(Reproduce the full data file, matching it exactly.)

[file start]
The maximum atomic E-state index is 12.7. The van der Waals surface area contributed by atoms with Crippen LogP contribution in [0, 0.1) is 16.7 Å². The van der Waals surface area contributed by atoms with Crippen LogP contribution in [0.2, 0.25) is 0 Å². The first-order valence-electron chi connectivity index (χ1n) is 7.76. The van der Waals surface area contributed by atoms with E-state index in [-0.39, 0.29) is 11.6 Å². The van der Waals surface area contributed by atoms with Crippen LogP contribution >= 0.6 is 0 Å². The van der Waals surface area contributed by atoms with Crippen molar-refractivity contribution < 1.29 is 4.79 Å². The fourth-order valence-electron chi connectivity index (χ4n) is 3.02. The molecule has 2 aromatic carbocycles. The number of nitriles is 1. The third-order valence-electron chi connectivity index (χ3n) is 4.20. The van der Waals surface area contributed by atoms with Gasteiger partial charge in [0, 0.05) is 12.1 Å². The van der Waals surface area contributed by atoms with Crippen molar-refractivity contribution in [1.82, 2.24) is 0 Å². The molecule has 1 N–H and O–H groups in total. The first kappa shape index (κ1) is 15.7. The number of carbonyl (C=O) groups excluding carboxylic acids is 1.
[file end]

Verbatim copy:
The maximum atomic E-state index is 12.7. The van der Waals surface area contributed by atoms with Crippen LogP contribution in [0, 0.1) is 16.7 Å². The van der Waals surface area contributed by atoms with Crippen LogP contribution in [0.2, 0.25) is 0 Å². The first-order valence-electron chi connectivity index (χ1n) is 7.76. The van der Waals surface area contributed by atoms with E-state index in [-0.39, 0.29) is 11.6 Å². The van der Waals surface area contributed by atoms with Crippen LogP contribution >= 0.6 is 0 Å². The van der Waals surface area contributed by atoms with Crippen molar-refractivity contribution < 1.29 is 4.79 Å². The fourth-order valence-electron chi connectivity index (χ4n) is 3.02. The molecule has 2 aromatic carbocycles. The number of nitriles is 1. The third-order valence-electron chi connectivity index (χ3n) is 4.20. The van der Waals surface area contributed by atoms with Gasteiger partial charge in [0, 0.05) is 12.1 Å². The van der Waals surface area contributed by atoms with Crippen molar-refractivity contribution in [1.82, 2.24) is 0 Å². The molecule has 1 N–H and O–H groups in total. The first kappa shape index (κ1) is 15.7. The number of carbonyl (C=O) groups excluding carboxylic acids is 1.